To enhance the effectiveness of the Hungarian merger clearance regime and follow the main international trends, the Hungarian Competition Office (“HCO”) – for the first time – appointed a divestment trustee in response to the following case.
On 2 November 2015, Duna-Dráva Cement Kft. (“DCC”) – operating 2 cement plants, 29 ready-mix concrete plants and other construction sites in Hungary – concluded a contract to acquire control of Readymix Hungária Kft. and the affiliated company, Cemex Croatia.
In April 2017, the European Commission (“Commission”) prohibited the Croatian part of the transaction as it raised serious competition law concerns. Since the Commission’s decision stopped the parties from going through with the Hungarian part of the transaction, DDC sought separate clearance of the Hungarian acquisition (“Transaction”) from the HCO in July 2017.
In the course of its in-depth investigation, the HCO identified that both parties were active on the ready-mix concrete market in six cities in Hungary (Kaposvár, Kecskemét, Nagykanizsa, Siófok, Székesfehérvár and Pécs). Furthermore, it concluded that in these areas theTransaction – without implementing corrective measures – could have caused a significant lessening of competition and increased prices. In response to the HCO’s concerns, DCC proposed commitments, namely (i) to sell its ready-mix concrete plants or respective shareholdings in the six relevant geographic areas and (ii) to fulfil certain other undertakings, such as not including a non-compete clause in the contracts with the purchasers of the six ready-mix concrete plants.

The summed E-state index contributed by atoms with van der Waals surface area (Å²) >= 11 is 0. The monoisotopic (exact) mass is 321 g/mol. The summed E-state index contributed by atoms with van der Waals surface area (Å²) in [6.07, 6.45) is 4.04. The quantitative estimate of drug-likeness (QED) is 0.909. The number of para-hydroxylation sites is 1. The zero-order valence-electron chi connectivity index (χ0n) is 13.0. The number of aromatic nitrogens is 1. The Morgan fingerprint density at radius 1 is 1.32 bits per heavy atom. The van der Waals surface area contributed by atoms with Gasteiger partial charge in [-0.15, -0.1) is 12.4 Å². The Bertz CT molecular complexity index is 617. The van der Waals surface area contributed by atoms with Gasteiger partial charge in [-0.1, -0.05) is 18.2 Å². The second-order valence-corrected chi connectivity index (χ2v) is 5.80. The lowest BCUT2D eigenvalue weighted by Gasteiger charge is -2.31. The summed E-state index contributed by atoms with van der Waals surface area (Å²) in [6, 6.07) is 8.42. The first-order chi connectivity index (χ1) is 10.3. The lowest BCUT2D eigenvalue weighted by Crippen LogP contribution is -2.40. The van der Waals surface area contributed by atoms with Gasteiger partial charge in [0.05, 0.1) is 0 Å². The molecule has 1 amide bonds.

In accepting the DCC’s proposal, the HCO’s decision (“Decision”) ordered DDC to divest its interests relating to the six ready-mix concrete plants to the purchasers named in the Decision within 6 months.
To preserve the value and economic viability of the plants until the sales are completed, the HCO appointed a divestment trustee. Although this is the first case of its kind in Hungary, a divestment trustee – who oversees the commitments of the acquiring entity, monitors the progress of the divestiture and preserves the viability and marketability of the target business – is considered a “common tool” for the Commission, national competition authorities in Europe and the U.S. Department of Justice. The HCO appointed a well-known sector expert as a trustee, and is monitoring the operation of the six plants based on the trustee’s reports. Many will be interested to see how this case will affect the HCO’s future practice and whether trustees will become part of the HCO's toolbox in other merger cases.